Seven Steps That You Need to Keep in Mind While Choosing a Taxi
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Published by TOP4 Team
Renting a cab is always one of the best options that one can avail. For both residents of a particular city and tourists, hiring a taxi is feasible: it depends on the situation. There are several circumstances where it might not always be possible for you to drive your car. For example, during the winter time, you might not want to take your car to the streets because it is in winter that cars tend to break down more often.
Tourists can acquire a rented cab for sightseeing purposes. There are taxis providing companies who offer various sightseeing facilities to all tourists. In fact, people can rent them for purposes like shopping, medical checkups, and short vacation trips too.
The purpose of this article will be to find a trustworthy company from where you can get maximum facilities. Here are seven steps that you need to keep in mind while choosing a taxi:
1. Never get in without agreeing on a fare.
Period. The merits of a number of these suggestions might be argued over by some. Your fare is based on two, and only two, options: a metered fare or a negotiated rate. Most people like hopping in a cab and seeing a working meter (although frankly, you can just as easily get ripped off that way through a variety of meter scams), but more often than not when you hop in a cab in a good number of places in the world, there isn’t going to be a meter. Make sure you agree before you get in the cab – before you put your backpack or anything in the cab – on exactly how much the fare is going to be. Therefore, you should be able to avoid fare scam.
2. Have the proper change.
It’s always amusing when some cab driver quotes you a $15 fare somewhere, you get there and pull out a $20 and looks at you shocked that he is supposed to make a change. Come on! They are cabbie. They operate in a cash business. They get and give cash all day. The simple solution is to always carry lots and lots of small bills (which is a good idea for a number of reasons anyway) and give the exact amount to the cabbie.
3. No tipping.
This follows from the former. Unless getting one of those few cabbies that fit into the “amazing” category, don’t tip a penny. Most times, people are getting ripped off for being a foreigner to start with. The fare is the fare. This will prevent you from wasted expenditure.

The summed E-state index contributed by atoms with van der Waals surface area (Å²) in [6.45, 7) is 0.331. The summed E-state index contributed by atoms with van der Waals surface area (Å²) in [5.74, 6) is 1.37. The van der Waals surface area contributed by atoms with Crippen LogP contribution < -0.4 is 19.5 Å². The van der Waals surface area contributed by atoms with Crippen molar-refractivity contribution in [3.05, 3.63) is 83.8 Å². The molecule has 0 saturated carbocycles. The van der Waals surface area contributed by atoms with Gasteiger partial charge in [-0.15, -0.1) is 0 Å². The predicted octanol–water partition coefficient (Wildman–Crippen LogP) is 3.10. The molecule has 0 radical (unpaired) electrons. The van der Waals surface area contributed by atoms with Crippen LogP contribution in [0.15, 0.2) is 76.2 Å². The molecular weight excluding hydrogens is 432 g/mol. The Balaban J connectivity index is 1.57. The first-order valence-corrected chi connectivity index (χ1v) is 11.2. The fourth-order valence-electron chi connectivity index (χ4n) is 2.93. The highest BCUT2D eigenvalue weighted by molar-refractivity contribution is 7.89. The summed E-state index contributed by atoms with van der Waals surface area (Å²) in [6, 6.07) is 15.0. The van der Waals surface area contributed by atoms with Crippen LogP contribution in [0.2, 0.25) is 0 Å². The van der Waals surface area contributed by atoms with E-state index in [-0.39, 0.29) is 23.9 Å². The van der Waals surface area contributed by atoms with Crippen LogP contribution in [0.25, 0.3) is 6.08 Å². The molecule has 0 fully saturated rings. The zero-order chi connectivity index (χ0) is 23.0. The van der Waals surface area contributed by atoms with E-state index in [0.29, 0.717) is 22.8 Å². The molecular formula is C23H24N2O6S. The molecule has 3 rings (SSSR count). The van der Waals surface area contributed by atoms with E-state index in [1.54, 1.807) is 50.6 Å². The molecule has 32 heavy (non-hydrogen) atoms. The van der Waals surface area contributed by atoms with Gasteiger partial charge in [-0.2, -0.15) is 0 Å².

4. Try not to look.
Driving all over the world is horrendously frightening. Add to that a cab driver that wants to get you there as fast as they can, so they can rip off another customer and the driving can be downright scary. Do yourself a favor and look out the side windows and not the front – you don’t want to see what is happening.
5. Get directions in the local language.
Your hostel should have a business card with the address, and hopefully a basic map, printed in the local language. Always grab one or two when you check in. After a night out drinking, being able to hand a cab driver a card with your hostel on it, in the local language, can be a savior. Additionally, if you are going anywhere by cab (or any transportation really), Always have the people at the hostel write out where you are going in the local language and keep it in my notebook. It should go without saying, but won’t here, that you obviously need to ask the people at the hostel what sort of fare price you should be expecting for the cab rides in order to properly negotiate.
6. Stick to licensed cabs.
This isn’t a problem everywhere, but to be on the safe side, make sure to use a licensed cab. Some places you can tell by the license plate, others by the what’s printed on the cab – ask the people at your hostel what to look for.
7. Don’t be afraid to say no.
Or otherwise, be aggressive. Many times when you arrive at your destination, after negotiating a fare, the cabbie will say “extra $5 for traffic” or something of the sort. Get your stuff out of the cab, make a small ball out of the proper amount of money you negotiated, hand it to the cabbie and walk away. Other times, cabbies will negotiate a fare with you and then try to pick up other passengers along the way to make more money. That’s fine if you are in a “collective taxi” or “service taxi”, which operate more like little buses. However, if you got a one person fare and he turns around and asks “OK to pick him up,” there is nothing wrong with saying no. A negotiating is corollary. Saying no and walking away is pretty much the best negotiating strategy in almost all circumstances.